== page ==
Cancer Biomarkers Research Group

Cancer Biomarkers Research Group

Our group investigates the role of a newly discovered group of immune cells termed innate lymphoid cells (ILCs) within the tumor microenvironment and their interactions with malignant and non-malignant stromal cells, using a variety of interdisciplinary approaches. Our long-term research objective is to increase our understanding of the mechanisms of tumor development and identify novel diagnostic and prognostic biomarkers as well as prospective therapeutic targets.

Cancer is a major public health concern worldwide. Among the most common types of cancer are those, which manifest themselves in barrier tissues, including the skin, lungs, and intestine. Recently, a novel group of innate immune cells residing primarily at such barrier tissues was discovered and named innate lymphoid cells (ILCs).

ILCs are lymphocytes, which, unlike T and B cells, lack the expression of somatically rearranged antigen receptors and surface markers that identify their immune cell ancestry. Based on the type of cytokines produced and the transcription factors expressed, ILCs have been subdivided into five distinct subsets: natural killer (NK) cells, group 1 innate lymphoid cells (ILC1s), ILC2s, ILC3s, and lymphoid tissue inducer (LTi) cells.
The major task of ILCs is the maintenance of tissue homeostasis. However, the role of ILCs in cancer seems contradictory as they have been separately associated with tumor-promoting as well as tumor-suppressing activities.

A major current goal of our research is to understand the difference between the protective and pathogenic functions of ILCs. In particular, we work under the assumption that the role of ILCs in cancer is defined by the type of interactions with molecular and cellular components of the tumor microenvironment.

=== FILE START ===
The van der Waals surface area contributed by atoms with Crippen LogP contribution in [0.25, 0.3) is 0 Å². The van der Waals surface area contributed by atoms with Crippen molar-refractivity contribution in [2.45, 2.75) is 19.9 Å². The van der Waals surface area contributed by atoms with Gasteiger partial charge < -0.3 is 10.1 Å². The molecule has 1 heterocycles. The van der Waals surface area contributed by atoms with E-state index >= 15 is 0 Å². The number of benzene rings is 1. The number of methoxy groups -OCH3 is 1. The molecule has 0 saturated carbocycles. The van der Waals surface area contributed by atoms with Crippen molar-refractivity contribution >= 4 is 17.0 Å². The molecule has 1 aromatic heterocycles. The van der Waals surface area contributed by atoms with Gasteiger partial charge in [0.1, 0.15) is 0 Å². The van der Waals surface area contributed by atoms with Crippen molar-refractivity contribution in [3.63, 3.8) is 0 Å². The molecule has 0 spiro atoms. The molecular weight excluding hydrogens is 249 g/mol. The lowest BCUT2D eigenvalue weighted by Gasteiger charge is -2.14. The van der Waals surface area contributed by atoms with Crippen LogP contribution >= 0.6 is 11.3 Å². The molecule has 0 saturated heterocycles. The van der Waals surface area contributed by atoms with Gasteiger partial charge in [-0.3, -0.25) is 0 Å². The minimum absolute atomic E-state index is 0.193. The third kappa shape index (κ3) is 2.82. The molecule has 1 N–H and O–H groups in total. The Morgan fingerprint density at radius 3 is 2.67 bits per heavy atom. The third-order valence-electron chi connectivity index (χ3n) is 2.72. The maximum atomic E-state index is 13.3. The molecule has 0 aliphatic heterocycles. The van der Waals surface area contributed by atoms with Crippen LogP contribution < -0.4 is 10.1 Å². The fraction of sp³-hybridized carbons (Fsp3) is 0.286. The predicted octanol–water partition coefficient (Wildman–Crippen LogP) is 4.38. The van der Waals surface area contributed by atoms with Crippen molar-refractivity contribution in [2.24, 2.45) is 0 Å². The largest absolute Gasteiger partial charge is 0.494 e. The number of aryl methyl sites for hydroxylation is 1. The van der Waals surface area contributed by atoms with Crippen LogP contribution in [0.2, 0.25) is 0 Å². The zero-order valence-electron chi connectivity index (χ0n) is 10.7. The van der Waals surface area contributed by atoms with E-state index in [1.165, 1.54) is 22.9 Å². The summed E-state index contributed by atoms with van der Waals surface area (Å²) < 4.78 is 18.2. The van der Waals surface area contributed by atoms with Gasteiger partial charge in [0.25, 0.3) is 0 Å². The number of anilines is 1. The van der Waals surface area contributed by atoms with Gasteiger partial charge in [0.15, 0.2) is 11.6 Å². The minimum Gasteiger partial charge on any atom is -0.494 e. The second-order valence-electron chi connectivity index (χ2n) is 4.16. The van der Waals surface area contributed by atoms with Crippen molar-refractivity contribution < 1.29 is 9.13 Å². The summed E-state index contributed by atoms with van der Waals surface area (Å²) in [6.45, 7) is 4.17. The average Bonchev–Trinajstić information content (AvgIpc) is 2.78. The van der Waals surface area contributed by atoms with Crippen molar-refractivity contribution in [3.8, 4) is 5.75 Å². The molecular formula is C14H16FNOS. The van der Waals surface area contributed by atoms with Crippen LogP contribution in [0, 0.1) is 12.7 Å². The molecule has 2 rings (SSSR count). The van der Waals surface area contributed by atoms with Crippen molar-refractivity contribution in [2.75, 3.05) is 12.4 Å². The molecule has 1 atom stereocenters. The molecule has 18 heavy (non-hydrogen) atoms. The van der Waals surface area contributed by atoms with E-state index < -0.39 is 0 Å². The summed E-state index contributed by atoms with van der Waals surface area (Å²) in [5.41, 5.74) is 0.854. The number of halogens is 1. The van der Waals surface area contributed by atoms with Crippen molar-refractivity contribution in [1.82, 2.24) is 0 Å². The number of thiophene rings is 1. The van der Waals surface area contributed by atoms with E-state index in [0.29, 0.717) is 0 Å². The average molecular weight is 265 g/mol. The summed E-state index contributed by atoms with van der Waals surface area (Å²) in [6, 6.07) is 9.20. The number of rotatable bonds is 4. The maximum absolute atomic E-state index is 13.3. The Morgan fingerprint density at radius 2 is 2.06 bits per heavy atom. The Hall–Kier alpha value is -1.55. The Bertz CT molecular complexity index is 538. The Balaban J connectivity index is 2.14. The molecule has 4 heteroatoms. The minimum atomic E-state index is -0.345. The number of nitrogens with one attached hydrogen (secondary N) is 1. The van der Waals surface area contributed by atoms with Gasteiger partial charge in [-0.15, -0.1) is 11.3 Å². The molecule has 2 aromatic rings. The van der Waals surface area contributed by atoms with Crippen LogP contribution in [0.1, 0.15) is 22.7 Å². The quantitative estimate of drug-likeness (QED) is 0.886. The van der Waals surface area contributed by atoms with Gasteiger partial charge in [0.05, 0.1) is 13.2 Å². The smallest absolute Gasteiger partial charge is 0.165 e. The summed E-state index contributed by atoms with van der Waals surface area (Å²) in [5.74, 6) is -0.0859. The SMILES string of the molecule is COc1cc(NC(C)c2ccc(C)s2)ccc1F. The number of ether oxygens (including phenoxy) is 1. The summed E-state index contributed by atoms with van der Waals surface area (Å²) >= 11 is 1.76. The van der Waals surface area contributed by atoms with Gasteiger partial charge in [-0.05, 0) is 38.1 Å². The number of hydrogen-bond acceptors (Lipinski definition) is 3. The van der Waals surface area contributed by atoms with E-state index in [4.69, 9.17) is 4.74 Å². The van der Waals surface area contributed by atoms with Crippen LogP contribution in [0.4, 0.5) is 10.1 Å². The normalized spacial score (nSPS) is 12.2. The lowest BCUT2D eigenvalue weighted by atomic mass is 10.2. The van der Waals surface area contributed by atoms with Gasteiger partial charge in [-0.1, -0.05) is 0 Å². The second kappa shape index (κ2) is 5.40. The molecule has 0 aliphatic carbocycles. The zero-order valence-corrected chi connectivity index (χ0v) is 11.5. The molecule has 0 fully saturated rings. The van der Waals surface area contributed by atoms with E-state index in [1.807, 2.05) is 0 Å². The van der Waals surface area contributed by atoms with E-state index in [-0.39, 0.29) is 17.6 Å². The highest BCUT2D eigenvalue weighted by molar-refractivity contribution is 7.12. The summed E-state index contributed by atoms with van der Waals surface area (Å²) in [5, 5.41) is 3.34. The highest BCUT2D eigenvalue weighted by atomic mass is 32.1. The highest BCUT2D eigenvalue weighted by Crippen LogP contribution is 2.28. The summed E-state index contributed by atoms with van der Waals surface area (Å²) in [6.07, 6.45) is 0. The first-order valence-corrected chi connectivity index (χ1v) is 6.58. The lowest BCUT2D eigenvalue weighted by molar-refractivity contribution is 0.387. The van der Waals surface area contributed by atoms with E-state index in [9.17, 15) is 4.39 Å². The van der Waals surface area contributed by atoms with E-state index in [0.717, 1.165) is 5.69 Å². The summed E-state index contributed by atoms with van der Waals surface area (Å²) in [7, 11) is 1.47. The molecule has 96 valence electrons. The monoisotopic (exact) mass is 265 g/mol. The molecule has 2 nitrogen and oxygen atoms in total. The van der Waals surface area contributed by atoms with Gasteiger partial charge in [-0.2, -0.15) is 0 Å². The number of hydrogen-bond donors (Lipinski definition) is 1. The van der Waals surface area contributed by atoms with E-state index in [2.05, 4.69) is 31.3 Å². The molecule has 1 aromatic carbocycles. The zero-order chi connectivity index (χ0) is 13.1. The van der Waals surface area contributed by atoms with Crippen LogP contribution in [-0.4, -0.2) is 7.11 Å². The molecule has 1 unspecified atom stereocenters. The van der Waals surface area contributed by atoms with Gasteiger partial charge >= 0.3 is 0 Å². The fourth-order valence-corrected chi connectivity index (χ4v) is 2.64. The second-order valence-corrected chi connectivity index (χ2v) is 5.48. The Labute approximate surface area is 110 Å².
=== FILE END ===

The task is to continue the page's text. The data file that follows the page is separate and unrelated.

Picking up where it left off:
Using melanoma as a model, we have already found that ILC2s exert an anti-tumor response through the recruitment and activation of eosinophils. In contrast, melanoma cells deploy an array of mechanisms such as acidification of the tumor microenvironment, in order to escape recognition and destruction by ILC2s (Wagner and Koyasu, 2019 Trends Immunol; Wagner et al., 2020 Cell Reports).

Insights into how different tumor microenvironments and tumor developmental stages affect ILCs provide an opportunity to increase our understanding of the mechanisms of tumor development and to identify novel diagnostic and prognostic biomarkers as well as prospective therapeutic targets.

Marek Wagner, Ph.D., principal investigator

Marek Wagner received his Ph.D. in cancer research from the University of Bergen (Bergen, Norway) with part of his research performed at Harvard Medical School & Children’s Hospital Boston (Boston, USA) as a member of the Vascular Biology Program established by Dr. Judah Folkman. For his doctoral studies, he focused on the tumor microenvironment and made a seminal discovery by identifying an angiogenic potential of tumor-associated adipose tissue (Wagner et al., Angiogenesis 2012). During his postdoctoral training at the University of Bergen (Bergen, Norway), he found that the establishment of the tumor inflammatory microenvironment depends on the presence of functional lymphatic vessels (Lund and Wagner et al., JCI 2016). He also joined RIKEN (Yokohama, Japan) and worked in the laboratory headed by Dr. Shigeo Koyasu who identified a subset of innate lymphocytes, which produce type 2 cytokines and are now called group 2 innate lymphoid cells (ILC2s). Together with Dr. Koyasu, he contributed to the development of a new field of immunology by carrying out studies to assess the role of ILC2s in tumor growth and progression (Wagner et al., Cell Reports 2020). From January 2022, Marek Wagner is leading the Cancer Biomarkers Research Group at Łukasiewicz – PORT (Wrocław, Poland).

If you are interested in joining our group, contact us at: